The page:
Mayajalatantra, Māyājālatantra, Māyajālatantra, Mayajala-tantra: 2 definitions


Mayajalatantra means something in Buddhism, Pali. If you want to know the exact meaning, history, etymology or English translation of this term then check out the descriptions on this page. Add your comment or reference to a book if you want to contribute to this summary article.

In Buddhism

Tibetan Buddhism (Vajrayana or tantric Buddhism)

Source: Google Books: An Illustrated History of the Mandala

Māyājālatantra (मायाजालतन्त्र) (Māyājālamahātantrarāja) is an important late tantra classified among the Father tantras of the Highest Yoga tantras in Tibet, although it is sometimes deemed a Yoga-tantra. The Vimalaprabhā, a commentary on the Kālacakra, characterizes the Māyājālatantra as kriyāyoga. This shows that the Māyājāla adopted elements of early and middle esoteric Buddhism even though it belongs to late tantric Buddhism. [...] The Nāmasaṃgīti, frequently recited in Tibet and Nepal, is said to have been extracted from the “samādhipaṭala” of the Māyājāla, but the corresponding verses cannot be found in the extant Māyājāla. [...] In the section on old tantras in the Tibetan Tripiṭaka, there is another text called the Vajrasattvamāyājāla, which has thought by some to be an early translation of the Māyājāla, but it differs considerably in content.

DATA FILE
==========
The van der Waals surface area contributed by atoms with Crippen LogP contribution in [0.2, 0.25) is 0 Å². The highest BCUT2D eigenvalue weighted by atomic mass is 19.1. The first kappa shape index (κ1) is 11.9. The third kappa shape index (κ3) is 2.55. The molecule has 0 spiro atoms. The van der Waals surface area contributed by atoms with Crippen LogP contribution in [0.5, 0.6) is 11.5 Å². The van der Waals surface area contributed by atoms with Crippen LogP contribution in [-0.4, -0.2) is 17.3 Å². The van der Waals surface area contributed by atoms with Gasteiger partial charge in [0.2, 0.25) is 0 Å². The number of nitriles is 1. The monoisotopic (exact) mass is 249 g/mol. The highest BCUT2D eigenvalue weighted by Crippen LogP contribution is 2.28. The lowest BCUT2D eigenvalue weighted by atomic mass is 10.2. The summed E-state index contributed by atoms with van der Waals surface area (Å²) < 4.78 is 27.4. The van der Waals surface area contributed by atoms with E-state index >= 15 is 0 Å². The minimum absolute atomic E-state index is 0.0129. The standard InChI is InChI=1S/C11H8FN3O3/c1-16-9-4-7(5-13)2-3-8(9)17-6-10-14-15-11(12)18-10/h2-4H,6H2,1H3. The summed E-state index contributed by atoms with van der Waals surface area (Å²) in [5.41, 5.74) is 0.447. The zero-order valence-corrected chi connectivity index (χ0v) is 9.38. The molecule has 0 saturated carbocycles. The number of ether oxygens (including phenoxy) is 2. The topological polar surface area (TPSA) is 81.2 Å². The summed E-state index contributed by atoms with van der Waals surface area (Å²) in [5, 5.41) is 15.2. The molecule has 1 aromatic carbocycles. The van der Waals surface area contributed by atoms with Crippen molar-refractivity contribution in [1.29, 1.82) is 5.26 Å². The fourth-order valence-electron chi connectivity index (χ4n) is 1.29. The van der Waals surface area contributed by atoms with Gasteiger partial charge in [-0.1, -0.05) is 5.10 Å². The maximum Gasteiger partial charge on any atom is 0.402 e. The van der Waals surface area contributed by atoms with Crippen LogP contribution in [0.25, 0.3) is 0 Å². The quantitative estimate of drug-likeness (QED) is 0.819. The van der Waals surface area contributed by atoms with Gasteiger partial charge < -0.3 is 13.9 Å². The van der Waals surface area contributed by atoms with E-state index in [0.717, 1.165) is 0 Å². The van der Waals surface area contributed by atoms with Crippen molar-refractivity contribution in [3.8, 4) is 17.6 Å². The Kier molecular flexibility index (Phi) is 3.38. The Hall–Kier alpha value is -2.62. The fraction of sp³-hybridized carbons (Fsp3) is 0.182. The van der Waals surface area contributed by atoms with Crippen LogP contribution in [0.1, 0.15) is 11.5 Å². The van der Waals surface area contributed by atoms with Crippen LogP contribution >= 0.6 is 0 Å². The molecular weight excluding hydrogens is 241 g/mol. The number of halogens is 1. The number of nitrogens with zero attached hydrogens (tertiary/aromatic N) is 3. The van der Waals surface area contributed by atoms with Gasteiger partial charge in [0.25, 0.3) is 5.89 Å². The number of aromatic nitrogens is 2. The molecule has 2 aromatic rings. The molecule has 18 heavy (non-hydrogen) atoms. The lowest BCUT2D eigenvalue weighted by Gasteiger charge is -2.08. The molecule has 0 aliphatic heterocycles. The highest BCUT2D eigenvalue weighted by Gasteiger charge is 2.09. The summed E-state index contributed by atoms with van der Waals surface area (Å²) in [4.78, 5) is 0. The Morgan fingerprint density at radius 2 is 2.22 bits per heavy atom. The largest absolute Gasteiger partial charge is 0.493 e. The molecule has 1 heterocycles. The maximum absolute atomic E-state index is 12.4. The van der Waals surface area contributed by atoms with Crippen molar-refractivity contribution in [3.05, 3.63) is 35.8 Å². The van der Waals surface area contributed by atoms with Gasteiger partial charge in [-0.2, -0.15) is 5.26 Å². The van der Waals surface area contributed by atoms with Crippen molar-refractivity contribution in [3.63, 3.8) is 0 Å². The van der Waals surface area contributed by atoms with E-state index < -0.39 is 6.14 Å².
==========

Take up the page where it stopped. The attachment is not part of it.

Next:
Source: The Tibetan Book of the Dead

Mayajalatantra refers to the “tantra of the magical net”.—Accordingly, The Guhyagarbhatantra (rGyud gsang-ba’i snyin-po) is the most all-embracing of the eighteen mahayoga-tantras, focusing specifically on the mandala of the forty-two peaceful deities and the fifty-eight wrathful deities. There are three distinct versions of the Guhyagarbhatantra, respectively in 82, 46 and 22 chapters, and it is the last of these that is most widely studied. All of these versions are included within the general cycle of the Tantra of the Magical Net (Mayajalatantra).

Tibetan Buddhism book cover
context information

Tibetan Buddhism includes schools such as Nyingma, Kadampa, Kagyu and Gelug. Their primary canon of literature is divided in two broad categories: The Kangyur, which consists of Buddha’s words, and the Tengyur, which includes commentaries from various sources. Esotericism and tantra techniques (vajrayāna) are collected indepently.

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